Examining Career Gaps in NFL Players' Careers
After studying other issues in the lives and careers of NFL players, the following questions are posed to add to a complete and exhaustive analysis of some of the senior players between 1964-1971.
Upon discovery of the reality of the issues during an earlier era in American history, questions are posed:
1. If only two of 960 professional football players were drafted into military service in 1966, what was the situation prior to 1966?
2. Is it not meritorious that a man (who was drafted in 1964-65) willingly responded and served his country? Can this be perceived as a higher form of community service, since research indicates that many (during that era) were draft dodgers?
3. Has any study been conducted to attempt to understand the sociocultural and national reality of young men in the '60s who may not have had access to certain networks and types of favoritism, but rather had favorable responses to the mandatory military draft, and furthermore, earned honorable discharges for their service to the United States during the Vietnam conflict and the Cold War?
4. If in 1966 only two of 960 professional football players were drafted for military service, then can one speculate how many were drafted in 1964-65? Is it possible that Warren Wells, for example, was a part of a small group of professional football players who were drafted in 1964-65?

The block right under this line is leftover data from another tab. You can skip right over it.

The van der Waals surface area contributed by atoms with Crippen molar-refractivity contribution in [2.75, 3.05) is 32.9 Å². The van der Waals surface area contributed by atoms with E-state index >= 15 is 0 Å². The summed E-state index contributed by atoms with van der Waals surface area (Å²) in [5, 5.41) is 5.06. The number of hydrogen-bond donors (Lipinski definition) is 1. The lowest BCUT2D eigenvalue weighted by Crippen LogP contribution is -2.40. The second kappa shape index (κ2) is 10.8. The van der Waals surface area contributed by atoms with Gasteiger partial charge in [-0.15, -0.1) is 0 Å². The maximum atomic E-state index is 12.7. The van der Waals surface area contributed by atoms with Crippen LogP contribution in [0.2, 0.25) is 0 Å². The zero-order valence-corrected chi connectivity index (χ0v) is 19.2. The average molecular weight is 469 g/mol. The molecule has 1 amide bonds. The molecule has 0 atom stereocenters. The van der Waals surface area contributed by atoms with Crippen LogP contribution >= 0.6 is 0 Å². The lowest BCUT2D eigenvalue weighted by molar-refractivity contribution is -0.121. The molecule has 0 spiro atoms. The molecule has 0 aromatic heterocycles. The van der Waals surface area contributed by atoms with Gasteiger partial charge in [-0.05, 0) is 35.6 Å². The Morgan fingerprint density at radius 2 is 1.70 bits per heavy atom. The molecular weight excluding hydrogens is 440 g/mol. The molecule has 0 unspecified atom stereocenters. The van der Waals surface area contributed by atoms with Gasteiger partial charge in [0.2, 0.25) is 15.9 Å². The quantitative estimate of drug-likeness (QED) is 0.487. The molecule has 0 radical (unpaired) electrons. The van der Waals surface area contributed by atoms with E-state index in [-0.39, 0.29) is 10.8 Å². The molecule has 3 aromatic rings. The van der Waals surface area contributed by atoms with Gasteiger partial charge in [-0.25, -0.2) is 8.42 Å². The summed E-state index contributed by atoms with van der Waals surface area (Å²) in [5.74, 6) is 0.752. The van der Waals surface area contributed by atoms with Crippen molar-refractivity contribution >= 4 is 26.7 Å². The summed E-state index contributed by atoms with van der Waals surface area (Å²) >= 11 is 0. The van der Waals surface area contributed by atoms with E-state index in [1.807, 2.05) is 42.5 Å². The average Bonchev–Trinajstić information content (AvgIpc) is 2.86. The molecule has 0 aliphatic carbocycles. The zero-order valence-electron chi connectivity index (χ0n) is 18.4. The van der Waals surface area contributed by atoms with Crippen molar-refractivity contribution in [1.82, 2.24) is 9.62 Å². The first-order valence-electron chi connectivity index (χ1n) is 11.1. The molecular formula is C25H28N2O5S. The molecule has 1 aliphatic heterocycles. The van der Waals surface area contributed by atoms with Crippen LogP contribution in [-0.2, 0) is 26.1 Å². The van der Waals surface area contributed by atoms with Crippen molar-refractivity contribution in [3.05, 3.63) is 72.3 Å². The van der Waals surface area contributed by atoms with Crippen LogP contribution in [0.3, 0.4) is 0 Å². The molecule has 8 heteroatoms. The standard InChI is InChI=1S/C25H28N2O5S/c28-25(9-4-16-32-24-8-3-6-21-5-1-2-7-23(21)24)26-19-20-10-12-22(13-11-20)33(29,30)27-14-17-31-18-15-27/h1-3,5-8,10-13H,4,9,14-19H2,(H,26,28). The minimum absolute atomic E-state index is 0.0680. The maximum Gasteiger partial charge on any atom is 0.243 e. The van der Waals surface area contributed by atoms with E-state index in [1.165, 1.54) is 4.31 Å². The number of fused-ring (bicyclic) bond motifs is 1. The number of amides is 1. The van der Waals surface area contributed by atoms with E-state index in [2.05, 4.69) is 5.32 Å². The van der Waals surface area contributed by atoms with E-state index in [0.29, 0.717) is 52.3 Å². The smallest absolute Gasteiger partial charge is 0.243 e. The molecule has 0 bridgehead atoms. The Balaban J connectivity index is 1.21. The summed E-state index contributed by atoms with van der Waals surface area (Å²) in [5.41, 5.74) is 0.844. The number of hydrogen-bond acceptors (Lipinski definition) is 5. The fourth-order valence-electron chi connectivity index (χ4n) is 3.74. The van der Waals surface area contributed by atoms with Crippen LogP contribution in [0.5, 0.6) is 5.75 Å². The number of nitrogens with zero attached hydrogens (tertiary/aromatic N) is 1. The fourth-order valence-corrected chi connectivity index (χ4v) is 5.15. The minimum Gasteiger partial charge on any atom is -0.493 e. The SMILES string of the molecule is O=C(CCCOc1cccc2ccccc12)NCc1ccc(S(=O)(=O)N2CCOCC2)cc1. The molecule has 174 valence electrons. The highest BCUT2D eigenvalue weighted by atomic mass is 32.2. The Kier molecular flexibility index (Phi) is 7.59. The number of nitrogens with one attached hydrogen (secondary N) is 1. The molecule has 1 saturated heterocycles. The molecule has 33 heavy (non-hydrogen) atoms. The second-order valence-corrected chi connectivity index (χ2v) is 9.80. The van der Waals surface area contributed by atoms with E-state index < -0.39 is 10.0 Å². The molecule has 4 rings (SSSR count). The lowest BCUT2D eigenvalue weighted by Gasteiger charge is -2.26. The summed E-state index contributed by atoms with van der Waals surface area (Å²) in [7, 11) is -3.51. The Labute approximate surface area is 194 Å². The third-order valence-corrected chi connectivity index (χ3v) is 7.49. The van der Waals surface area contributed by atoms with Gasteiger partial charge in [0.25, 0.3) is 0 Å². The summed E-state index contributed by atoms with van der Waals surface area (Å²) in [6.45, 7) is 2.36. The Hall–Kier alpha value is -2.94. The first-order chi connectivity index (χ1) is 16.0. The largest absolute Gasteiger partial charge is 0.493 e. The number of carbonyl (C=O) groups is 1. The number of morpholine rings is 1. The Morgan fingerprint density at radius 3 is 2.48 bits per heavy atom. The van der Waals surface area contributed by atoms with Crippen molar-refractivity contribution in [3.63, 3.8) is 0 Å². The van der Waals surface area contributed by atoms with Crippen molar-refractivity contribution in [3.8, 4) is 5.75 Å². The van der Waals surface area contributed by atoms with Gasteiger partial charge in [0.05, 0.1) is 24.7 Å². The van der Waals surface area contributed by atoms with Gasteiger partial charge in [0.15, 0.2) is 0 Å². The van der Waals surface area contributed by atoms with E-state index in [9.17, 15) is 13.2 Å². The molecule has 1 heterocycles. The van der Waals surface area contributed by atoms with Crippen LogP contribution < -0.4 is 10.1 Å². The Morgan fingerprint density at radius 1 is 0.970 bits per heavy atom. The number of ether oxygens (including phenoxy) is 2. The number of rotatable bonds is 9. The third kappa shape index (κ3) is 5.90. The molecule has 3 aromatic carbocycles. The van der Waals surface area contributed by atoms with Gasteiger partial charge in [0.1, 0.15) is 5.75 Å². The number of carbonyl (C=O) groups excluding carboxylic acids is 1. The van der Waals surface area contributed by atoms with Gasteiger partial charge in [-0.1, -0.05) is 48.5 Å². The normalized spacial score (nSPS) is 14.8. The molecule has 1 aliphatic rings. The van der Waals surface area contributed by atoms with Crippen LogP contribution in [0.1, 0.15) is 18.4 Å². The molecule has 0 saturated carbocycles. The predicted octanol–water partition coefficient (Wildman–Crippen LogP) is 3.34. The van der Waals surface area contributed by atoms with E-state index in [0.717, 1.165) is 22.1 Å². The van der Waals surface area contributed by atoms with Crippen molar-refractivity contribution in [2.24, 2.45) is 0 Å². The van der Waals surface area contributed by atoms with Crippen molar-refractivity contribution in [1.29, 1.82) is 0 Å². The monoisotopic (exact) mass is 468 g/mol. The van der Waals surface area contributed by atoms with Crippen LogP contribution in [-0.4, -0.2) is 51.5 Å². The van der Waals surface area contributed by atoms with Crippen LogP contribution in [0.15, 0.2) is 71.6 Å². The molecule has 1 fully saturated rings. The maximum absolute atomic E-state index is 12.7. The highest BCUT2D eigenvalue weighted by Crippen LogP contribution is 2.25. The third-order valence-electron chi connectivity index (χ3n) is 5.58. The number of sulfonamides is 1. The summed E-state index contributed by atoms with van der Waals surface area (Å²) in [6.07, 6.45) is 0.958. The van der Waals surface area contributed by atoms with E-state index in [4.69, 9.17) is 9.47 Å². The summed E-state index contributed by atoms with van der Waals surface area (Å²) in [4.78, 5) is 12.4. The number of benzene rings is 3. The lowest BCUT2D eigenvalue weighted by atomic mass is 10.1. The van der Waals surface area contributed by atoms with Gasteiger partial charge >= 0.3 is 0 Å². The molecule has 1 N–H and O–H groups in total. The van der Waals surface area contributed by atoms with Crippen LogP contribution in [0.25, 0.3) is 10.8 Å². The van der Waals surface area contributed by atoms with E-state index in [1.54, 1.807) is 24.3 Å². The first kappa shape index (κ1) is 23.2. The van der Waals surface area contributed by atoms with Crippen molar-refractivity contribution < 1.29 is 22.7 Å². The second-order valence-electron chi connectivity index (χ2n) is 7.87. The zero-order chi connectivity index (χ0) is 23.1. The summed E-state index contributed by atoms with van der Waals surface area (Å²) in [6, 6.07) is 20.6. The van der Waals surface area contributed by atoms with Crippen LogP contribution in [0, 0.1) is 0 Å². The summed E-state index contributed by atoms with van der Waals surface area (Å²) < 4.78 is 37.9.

5. Is it possible that systemic and structural barriers existed and impinged on the lives of young men during earlier years in American history?
6. What was the demographic makeup of the two professional football players drafted in 1966?
These questions (and others) provide a framework for future research, and a series of articles to answer them are forthcoming.
Researchers realize that history does repeat itself and that it spirals upward in complexity.
A question to consider: Will any military obligations cause career gaps in NFL players in future generations?
What do you think?
Source: Citizen Airmen by Gerald T. Cantwell